By now, “self-care” and “workplace wellness” aren’t novel concepts. It would be difficult not to find myriad references to both in the popular and professional press. Many organizations, including in the private sector, healthcare and government have embraced employee wellness programs, seeking to improve staff health, morale and productivity.
But could well-being – or lack thereof – in the workplace actually be a public health issue? The World Health Organization thinks it is, reporting in May 2019 that burnout is a “syndrome” that is the direct result of “chronic workplace stress that has not been successfully managed (World Health Organization 2019, Burn-out an “occupational phenomenon”: international classification of diseases. https://www.who.int/mental_health/evidence/burn-out/en/ Accessed June 12, 2019).” The implications of this are significant for the behavioral health workforce, which works to address both the ongoing needs and emergent crises of some of the most vulnerable populations in New York State and is subject to significant workplace stress.
Workplace stress can be understood as harmful physical and emotional responses that occur when the requirements of the job do not match the capabilities, resources, or needs of the employee (National Institutes of Safety and Health 2007, Workplace Stress. https://blogs.cdc.gov/niosh-science-blog/2007/12/03/stress/ Accessed June 12, 2019). But what makes working in behavioral health stressful? While clinical practice, direct care and program administration all provide their share of stressors, many people in our sector would point to persistent systemic and organizational factors that induce or exacerbate workplace stress. These are numerous, but some of the most significant include: (1)Heavy workloads or caseloads with demanding documentation requirements; (2) Inadequate funding, leading to staff shortages and salaries that do not meet the cost of living; (3) More work than can be accomplished during a regular shift or work day; (4) Not having adequate supervision to support best practices and to address the effects of regular exposure to learning about the traumatic experiences of those we serve.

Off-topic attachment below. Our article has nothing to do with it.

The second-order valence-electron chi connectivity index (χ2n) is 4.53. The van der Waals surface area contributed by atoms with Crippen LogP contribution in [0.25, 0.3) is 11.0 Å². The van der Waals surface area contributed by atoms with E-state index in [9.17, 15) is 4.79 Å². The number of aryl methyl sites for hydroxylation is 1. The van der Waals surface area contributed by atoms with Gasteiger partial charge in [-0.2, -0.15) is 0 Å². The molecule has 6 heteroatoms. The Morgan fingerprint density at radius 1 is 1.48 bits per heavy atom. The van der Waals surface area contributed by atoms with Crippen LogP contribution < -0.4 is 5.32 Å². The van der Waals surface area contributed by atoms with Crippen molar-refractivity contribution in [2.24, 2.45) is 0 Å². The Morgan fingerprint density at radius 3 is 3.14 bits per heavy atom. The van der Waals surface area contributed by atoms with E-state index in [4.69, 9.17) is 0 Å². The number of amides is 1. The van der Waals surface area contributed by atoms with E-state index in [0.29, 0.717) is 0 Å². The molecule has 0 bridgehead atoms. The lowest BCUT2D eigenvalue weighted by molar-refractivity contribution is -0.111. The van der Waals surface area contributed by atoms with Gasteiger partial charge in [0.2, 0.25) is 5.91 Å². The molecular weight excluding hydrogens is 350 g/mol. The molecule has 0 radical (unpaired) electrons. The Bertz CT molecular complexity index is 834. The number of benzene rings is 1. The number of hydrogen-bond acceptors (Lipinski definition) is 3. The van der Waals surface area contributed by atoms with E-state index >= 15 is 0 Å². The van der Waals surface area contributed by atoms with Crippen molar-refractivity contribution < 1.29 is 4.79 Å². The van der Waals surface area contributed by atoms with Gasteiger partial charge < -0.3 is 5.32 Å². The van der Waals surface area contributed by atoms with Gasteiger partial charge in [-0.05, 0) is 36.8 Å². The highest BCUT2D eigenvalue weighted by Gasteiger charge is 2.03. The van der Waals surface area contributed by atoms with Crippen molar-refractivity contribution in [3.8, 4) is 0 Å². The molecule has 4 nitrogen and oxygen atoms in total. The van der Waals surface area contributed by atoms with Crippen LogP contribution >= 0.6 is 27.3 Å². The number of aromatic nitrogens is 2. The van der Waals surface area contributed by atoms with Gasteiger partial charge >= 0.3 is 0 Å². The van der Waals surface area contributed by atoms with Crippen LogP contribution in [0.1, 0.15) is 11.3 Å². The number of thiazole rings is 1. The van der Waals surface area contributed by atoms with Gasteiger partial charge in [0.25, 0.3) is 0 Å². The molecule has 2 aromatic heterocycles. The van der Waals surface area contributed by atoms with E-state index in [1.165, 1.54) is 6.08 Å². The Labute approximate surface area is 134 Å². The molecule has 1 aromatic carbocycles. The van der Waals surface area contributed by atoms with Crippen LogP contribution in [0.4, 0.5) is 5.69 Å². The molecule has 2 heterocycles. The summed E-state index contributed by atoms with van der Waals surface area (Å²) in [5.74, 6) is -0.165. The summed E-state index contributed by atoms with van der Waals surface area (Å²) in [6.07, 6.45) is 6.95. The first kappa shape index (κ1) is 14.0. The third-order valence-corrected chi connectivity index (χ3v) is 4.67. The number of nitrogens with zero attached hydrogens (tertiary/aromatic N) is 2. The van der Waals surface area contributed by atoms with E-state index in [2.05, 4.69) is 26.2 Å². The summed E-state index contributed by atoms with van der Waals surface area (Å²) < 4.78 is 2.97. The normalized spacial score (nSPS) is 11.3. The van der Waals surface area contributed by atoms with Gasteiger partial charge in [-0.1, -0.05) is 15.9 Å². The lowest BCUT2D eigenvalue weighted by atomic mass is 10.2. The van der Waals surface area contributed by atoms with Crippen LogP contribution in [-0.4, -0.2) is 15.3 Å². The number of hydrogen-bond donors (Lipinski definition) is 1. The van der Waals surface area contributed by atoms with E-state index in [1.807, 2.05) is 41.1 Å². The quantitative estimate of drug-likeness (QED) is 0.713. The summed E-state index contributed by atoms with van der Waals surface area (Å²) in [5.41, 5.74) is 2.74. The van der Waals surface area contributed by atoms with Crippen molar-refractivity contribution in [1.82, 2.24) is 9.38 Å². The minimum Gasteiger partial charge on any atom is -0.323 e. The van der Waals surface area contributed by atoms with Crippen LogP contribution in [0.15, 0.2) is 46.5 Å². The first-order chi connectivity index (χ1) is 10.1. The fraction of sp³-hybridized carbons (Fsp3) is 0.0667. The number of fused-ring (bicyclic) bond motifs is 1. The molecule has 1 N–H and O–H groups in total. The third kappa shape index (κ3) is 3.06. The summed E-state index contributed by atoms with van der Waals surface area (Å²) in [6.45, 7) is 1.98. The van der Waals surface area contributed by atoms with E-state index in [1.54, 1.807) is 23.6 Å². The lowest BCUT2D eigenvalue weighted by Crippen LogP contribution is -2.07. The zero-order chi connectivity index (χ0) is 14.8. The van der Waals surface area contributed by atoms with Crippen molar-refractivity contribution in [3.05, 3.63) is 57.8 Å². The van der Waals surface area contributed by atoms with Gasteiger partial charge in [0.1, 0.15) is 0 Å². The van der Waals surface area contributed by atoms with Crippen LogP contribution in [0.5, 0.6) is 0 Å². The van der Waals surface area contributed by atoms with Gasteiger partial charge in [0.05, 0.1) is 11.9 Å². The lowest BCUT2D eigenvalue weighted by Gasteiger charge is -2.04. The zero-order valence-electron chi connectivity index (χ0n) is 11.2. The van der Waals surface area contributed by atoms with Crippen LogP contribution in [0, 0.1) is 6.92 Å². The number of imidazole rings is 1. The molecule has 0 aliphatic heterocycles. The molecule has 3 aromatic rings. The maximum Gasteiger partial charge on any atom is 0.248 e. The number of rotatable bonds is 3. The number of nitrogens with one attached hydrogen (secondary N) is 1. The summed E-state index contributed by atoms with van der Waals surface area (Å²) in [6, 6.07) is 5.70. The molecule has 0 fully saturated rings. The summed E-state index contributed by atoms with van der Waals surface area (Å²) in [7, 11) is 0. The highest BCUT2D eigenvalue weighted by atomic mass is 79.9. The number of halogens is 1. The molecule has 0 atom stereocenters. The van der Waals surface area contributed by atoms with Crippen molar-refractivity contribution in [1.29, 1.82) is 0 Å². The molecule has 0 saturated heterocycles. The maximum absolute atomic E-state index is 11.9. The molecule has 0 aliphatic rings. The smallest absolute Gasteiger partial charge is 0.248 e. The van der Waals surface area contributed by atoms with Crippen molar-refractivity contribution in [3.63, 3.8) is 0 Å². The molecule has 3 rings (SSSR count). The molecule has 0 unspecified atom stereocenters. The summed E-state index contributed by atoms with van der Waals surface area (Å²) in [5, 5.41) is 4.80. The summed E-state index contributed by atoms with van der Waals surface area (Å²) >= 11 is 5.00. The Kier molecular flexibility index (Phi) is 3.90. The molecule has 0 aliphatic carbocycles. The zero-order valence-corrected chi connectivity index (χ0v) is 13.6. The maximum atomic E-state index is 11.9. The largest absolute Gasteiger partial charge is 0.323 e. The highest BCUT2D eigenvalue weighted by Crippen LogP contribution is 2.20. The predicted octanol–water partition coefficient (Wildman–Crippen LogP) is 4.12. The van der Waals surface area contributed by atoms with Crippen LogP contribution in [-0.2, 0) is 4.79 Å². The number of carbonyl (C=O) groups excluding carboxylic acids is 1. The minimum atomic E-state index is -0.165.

So, what can behavioral health organizations do to promote wellness for its workforce?
Workplace wellness, while often conceptualized as something individual employees engage in on their own, starts with an organization’s commitment to creating a culture in which staff feel respected, engaged, and supported so that they can provide high quality services to consumers. There are many ways to develop an organizational culture of wellness. Some examples of steps that organizations can take to foster employee well-being include:
Create a Listening Environment: Have regular staff meetings; Ensure staff have consistent supervision time to discuss their work; Engage staff in conversations about their work and organizational operations and put their suggestions into practice, wherever possible.
Foster a Culture of Acknowledgement: Celebrate staff successes–and not just the large ones; Reward excellent performance; and Explicitly recognize how central staff are to achieving organizational goals.
Encourage Movement: Create and promote opportunities for exercise, such as group lunchtime walks; Engage local resources, like gyms or health clubs, to provide reduced memberships for staff; and Organize lunch-and-learn sessions to teach chair yoga, stretching, and breathing exercises that can be done at work.
Ensure a Healthy Workspace: Find ways to reduce environmental stressors, such as noise pollution, inadequate or harsh lighting, and outdated equipment that is difficult to operate; Develop a workplace safety plan to help staff defuse consumer crises and address emergencies that threaten to disrupt program operations – and make sure that everyone knows how to enact those plans; and Promote existing resources to which employees can turn for help when dealing with emotional distress, and encourage staff to use them where indicated.